Telnet/SSH Tim Jansen, Mike Stanislawski. TELNET is short for Terminal Network Enables the establishment of a connection to a remote system, so that the.
Published byModified over 4 years ago
Presentation on theme: "Telnet/SSH Tim Jansen, Mike Stanislawski. TELNET is short for Terminal Network Enables the establishment of a connection to a remote system, so that the."— Presentation transcript:
TELNET is short for Terminal Network Enables the establishment of a connection to a remote system, so that the local terminal appears to be the terminal at the remote location. Usually establishes its connection on port 23
Local log-in Log-in is performed with a username and a password. Keystrokes accepted at the terminal driver and passed to the operating system. Operating system interprets the keystrokes and performs an action
Remote Log-in Terminal Driver accepts keystrokes and passes them to the TELNET client Client transforms characters to network virtual terminal (NVT) character and delivers them to TCP/IP protocol stack Passed online to the server’s TCP/IP stack and then to the TELNET server which deciphers the NVT characters The decoded characters are passed to a pseudoterminal driver because the Operating System is only designed to receive characters from a terminal driver.
NVT Uses two sets of characters one for data and the other for control Data characters are represented with the same 7 lowest-order bits as ASCII and the highest-order bit is 0. Control characters highest-order bit is 1
Embedding The same connection is used for sending both data and control characters. Control characters are embedded in the data stream. A control character is recognized by a preceding character of 11111111, this is the IAC (Interpret as control) character.
Options Options are extra features available to a user with a more sophisticated terminal. Simple terminals use default features. Option negotiation entails using four control characters, WILL, WONT, DO, DONT WILL is sent as a question “Will I enable the option? DO is sent as a request “Do enable the request” WONT is sent to say “I won’t use this option anymore” DONT is sent to say “Don’t use it anymore”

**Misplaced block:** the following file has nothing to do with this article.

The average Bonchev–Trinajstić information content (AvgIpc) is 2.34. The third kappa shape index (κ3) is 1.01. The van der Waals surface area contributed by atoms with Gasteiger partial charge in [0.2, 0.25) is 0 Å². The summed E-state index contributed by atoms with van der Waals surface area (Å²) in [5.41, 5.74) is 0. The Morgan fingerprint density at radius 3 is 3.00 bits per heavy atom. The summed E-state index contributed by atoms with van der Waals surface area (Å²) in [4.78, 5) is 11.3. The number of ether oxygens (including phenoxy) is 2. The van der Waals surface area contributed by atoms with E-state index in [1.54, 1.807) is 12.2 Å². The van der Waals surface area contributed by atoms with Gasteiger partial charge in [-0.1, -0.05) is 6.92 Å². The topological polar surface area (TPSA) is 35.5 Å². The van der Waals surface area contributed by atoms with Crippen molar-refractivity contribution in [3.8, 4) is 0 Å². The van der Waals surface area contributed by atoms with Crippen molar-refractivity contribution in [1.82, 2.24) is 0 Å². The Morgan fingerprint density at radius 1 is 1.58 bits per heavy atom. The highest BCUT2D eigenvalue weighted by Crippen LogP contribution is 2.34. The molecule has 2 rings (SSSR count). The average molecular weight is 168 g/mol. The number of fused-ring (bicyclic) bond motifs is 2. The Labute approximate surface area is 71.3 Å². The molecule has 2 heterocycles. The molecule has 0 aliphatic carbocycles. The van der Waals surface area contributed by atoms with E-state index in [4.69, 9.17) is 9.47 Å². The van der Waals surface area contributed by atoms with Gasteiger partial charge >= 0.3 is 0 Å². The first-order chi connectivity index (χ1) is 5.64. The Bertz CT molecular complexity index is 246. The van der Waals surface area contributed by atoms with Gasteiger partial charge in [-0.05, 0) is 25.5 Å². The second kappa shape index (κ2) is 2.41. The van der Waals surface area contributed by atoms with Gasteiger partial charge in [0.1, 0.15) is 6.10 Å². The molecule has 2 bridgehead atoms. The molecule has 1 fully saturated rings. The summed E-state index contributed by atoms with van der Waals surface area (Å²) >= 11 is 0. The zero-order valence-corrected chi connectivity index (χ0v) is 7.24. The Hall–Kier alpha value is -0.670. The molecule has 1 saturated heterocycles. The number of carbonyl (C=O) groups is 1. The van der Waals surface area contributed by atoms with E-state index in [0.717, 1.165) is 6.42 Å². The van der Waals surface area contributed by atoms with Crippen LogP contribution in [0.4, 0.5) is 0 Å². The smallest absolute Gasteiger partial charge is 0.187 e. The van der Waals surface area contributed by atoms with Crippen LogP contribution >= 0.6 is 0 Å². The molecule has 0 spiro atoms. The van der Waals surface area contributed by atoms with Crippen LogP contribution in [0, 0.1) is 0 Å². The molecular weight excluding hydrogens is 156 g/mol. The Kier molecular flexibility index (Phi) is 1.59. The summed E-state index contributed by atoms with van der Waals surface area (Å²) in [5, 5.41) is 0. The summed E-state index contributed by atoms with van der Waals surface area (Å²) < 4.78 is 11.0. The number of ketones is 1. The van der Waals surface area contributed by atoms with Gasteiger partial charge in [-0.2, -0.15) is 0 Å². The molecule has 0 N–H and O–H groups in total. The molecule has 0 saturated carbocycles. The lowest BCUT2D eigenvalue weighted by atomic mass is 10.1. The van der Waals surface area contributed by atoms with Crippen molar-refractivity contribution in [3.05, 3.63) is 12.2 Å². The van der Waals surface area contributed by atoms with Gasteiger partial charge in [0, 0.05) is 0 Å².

Modes Default Mode – used if no other modes are invoked. Character Mode – each character is sent to the server, but the server may delay sending back the information. Creates overhead because 3 TCP segments are sent per character. Line Mode – line editing is done by the client, and then sent as a whole line to the server.
Security TELNET is unencrypted, making it very easy to intercept. Most implementations have no authentication to ensure communication is carried out.
TELNET Today TELNET has in the past few years been overtaken by remote login It is still used in such ways as debugging network services.
SSH SSH is short for Secure Shell Unlike TELNET, SSH uses a form of encryption The encryption is public-key
SSH is also a remote login protocol It can be used for file transfer with SFTP or SCP Listens on standard TCP port 22
Uses of SSH For remote login Executing single lines on a remote host Copying files from a local server to a remote host As a secure alternative to FTP
Transport Layer Handles initial key exchange Sets up encryption and compression Also arranges for key re-exchange after an hour or 1GB is transferred.
User Authentication Layer Handles client authentication Password authentication Public key authentication And others
Connection Layer Defines channel requests Multiple channels can be hosted at once Direct-TCP/IP handles client-to-server forwarded connections Forwarded-TCP/IP handles server-to- client forwarded connections
Security Defends against –IP spoofing, where a remote host sends out packets which pretend to come from another, trusted host. Ssh even protects against a spoofer on the local network, who can pretend he is your router to the outside. –IP source routing, where a host can pretend that an IP packet comes from another, trusted host. DNS spoofing –DNS spoofing, where an attacker forges name server records
Security cont. Also protects against –Interception of cleartext passwords and other data by intermediate hosts –Manipulation of data by people in control of intermediate hosts In short, SSH trusts nothing SSH is secure assuming the option of encryption “none” is not chosen